A delivery network app that allows people to ship items with drivers already headed in that direction announced last week that it will provide free pickup and delivery for trips in and out of Baton Rouge—allowing free shipments of much-needed clothing, supplies and other non-perishable goods to friends and family affected by devastating floods.
Many of the items needed in the wake of the flood –like mattresses, furniture, appliances and household supplies– can be difficult or cost-prohibitive to ship. At the same time, thousands of vehicles are already driving along the I-10, I-12, and other major corridors around Baton Rouge on any given day. Roadie, Inc. aims to fill unused capacity in passenger vehicles by connecting people who have stuff to send with drivers already heading in the right direction.
“Tens of thousands of homes have been lost or damaged in Baton Rouge, and now that the flood waters are receding, people are coming together to rebuild,” said Marc Gorlin, founder and CEO of Roadie. “Roadie was built around the concept of neighbors helping neighbors. If you have an extra couch or mattress in your basement in Houston, and your sister really needs it in Baton Rouge, then shipping hurdles shouldn’t get in the way.”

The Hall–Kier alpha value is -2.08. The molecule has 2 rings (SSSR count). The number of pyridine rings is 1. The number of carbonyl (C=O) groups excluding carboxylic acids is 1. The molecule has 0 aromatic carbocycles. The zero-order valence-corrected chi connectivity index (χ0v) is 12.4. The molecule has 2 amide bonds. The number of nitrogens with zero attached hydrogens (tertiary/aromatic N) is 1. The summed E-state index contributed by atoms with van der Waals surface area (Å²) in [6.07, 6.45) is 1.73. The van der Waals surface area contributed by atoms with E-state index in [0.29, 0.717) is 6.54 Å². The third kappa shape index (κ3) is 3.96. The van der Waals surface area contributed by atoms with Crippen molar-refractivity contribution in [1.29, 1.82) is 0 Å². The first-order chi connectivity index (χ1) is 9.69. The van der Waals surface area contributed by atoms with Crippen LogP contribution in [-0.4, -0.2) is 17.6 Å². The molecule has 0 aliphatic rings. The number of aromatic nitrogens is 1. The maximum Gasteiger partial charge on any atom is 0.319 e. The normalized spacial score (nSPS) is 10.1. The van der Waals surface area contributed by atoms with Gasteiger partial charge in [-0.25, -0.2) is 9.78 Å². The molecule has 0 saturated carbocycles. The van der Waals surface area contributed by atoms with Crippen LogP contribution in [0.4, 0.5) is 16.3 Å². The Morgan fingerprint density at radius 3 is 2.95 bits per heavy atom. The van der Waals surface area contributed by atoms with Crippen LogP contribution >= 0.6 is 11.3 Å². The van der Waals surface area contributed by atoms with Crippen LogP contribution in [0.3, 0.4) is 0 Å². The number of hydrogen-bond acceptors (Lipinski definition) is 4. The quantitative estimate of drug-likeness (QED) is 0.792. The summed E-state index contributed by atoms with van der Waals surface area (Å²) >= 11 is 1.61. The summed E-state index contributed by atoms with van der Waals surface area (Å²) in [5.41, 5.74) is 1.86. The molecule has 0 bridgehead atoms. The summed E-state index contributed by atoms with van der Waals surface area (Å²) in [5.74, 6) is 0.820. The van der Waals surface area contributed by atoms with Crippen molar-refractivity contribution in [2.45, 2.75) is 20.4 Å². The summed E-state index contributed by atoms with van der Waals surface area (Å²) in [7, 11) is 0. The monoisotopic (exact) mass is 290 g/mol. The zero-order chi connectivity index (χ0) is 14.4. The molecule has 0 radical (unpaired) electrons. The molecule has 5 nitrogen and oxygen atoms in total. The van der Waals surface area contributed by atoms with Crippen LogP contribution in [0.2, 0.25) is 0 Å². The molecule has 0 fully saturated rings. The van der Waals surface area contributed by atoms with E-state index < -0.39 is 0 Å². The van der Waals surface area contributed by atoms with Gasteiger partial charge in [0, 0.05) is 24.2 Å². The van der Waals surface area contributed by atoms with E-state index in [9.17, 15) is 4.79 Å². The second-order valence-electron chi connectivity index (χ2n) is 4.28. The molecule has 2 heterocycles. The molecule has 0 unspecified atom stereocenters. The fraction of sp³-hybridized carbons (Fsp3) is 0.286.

Roadie can also connect charities that want to help by making available those same drivers.
Download the app for your iPhone or Android at www.roadie.com, set up a “gig”, select a driver and get your items on the road. Shipments can be tracked in real time on any device.
As a way to earn extra cash, volunteers, students, church groups, or business travelers headed to Baton Rouge can capitalize on trips they’re already taking, while at the same time helping those in need. Drivers can download the app and bid on gigs that make sense for their schedules and itineraries. Plus, all miles driven for Roadie gigs qualify for a tax write-off and drivers enjoy benefits such as free roadside assistance, free food and drinks at Waffle House, and savings from other Roadie partners.
Since launching in January 2015, the company says its app has been downloaded by more than 250,000 people nationwide.
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